TAMPA — Six jurors deliberated for more than two hours Wednesday afternoon but went home before deciding whether 49-year-old Maurice Bayless bred and trained pit bulls to fight.
They will continue today.
For two days, they looked at photos of filthy, chained and wounded pit bulls. Eight puppies and 10 adult dogs were seized from his home. All older dogs were deemed too aggressive for adoption and were euthanized.
On a video, jurors saw one lunging at another and a man saying, "Go get him."
Assistant State Attorney Natalia Silver told them that man was Bayless, and that he exercised his pit bulls to exhaustion in hopes of making them champions, pumped them with nutrients and drugs to make them strong, and forced them to breed so he could sell future fighters.
Defense attorney Mark Rodriguez told them prosecutors did not prove any of it — not that the dogs were wounded while in Bayless' care, not that the puppies were products of a champion fighting bloodline.
"The state can't prove a thing that Mr. Bayless did or did not do with any of the animals that were found on his property," he said.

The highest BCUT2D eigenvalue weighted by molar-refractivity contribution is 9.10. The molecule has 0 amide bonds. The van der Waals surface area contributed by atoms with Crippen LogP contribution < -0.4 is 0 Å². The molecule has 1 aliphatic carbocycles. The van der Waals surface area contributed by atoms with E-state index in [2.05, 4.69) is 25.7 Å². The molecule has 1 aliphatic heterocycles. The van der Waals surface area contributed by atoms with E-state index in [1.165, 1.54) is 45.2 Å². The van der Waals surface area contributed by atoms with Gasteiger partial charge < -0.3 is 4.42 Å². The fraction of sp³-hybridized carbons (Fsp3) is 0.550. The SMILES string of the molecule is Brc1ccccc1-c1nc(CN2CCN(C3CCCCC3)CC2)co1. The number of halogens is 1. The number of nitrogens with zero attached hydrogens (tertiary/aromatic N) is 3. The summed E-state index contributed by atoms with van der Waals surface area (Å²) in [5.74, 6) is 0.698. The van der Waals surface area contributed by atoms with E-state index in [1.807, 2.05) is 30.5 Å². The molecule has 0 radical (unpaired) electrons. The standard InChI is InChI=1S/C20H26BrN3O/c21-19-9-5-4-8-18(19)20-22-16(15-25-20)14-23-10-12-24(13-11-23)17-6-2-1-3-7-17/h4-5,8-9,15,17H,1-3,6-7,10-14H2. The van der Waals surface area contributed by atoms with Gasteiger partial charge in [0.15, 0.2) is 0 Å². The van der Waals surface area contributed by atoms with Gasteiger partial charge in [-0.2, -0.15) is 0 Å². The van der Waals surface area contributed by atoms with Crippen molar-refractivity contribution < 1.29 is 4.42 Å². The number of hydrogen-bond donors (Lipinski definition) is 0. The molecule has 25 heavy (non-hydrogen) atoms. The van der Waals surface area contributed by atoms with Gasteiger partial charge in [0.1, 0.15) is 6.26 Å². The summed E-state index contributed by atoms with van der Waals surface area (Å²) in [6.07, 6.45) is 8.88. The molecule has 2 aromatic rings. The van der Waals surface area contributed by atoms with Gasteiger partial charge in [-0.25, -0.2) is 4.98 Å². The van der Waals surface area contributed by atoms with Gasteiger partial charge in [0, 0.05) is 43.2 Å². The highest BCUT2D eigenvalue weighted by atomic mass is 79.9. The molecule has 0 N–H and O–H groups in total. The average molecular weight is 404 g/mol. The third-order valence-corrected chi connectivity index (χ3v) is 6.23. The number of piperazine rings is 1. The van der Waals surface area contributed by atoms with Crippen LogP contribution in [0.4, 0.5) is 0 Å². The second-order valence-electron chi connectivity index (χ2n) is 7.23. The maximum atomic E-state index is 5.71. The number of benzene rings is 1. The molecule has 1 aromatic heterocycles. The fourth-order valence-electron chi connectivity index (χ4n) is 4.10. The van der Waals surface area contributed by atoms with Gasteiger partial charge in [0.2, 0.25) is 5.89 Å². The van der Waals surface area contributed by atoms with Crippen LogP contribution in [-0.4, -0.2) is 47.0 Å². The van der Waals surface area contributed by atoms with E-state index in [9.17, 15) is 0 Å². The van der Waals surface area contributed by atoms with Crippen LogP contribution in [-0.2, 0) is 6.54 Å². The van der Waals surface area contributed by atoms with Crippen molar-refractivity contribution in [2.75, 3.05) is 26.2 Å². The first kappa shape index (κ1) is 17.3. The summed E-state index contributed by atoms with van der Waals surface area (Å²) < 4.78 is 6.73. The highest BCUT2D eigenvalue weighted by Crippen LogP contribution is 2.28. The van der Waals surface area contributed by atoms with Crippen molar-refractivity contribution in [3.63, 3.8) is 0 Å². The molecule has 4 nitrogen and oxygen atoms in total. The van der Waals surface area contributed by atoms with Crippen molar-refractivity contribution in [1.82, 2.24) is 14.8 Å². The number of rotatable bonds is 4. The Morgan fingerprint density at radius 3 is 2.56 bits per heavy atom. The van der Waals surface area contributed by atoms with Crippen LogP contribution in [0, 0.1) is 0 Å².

Evidence the state presented as proof of dogfighting was, on its own, legal. But it was the state's burden to prove Bayless' intent to use it illegally.
Jurors saw weighted collars prosecutors said were used in rigorous training regimens and surgical tools they said Bayless used to stitch up dogs after fights.
Could the collars have been used to tire and calm aggressive dogs? The tools used to legally clip dogs' ears? Rodriguez tried to cast reasonable doubt.
Jurors saw a tattoo on Bayless' arm depicting a dog and the words, "scratch to win."
A lottery reference, the defense attorney posed.
Marine lingo, Bayless' twin brother, Michael, said.
Jurors saw blood sport magazines and records of fights. Rodriguez noted some of it was a decade old and said it was just "ancient history" strewn about a messy house.
But Silver responded, "We covet what we keep, and that is what this is about.
"Yeah, it started a long time ago," she said. "But there is no evidence that it ever stopped."
Alexandra Zayas can be reached at firstname.lastname@example.org or (813) 226-3354.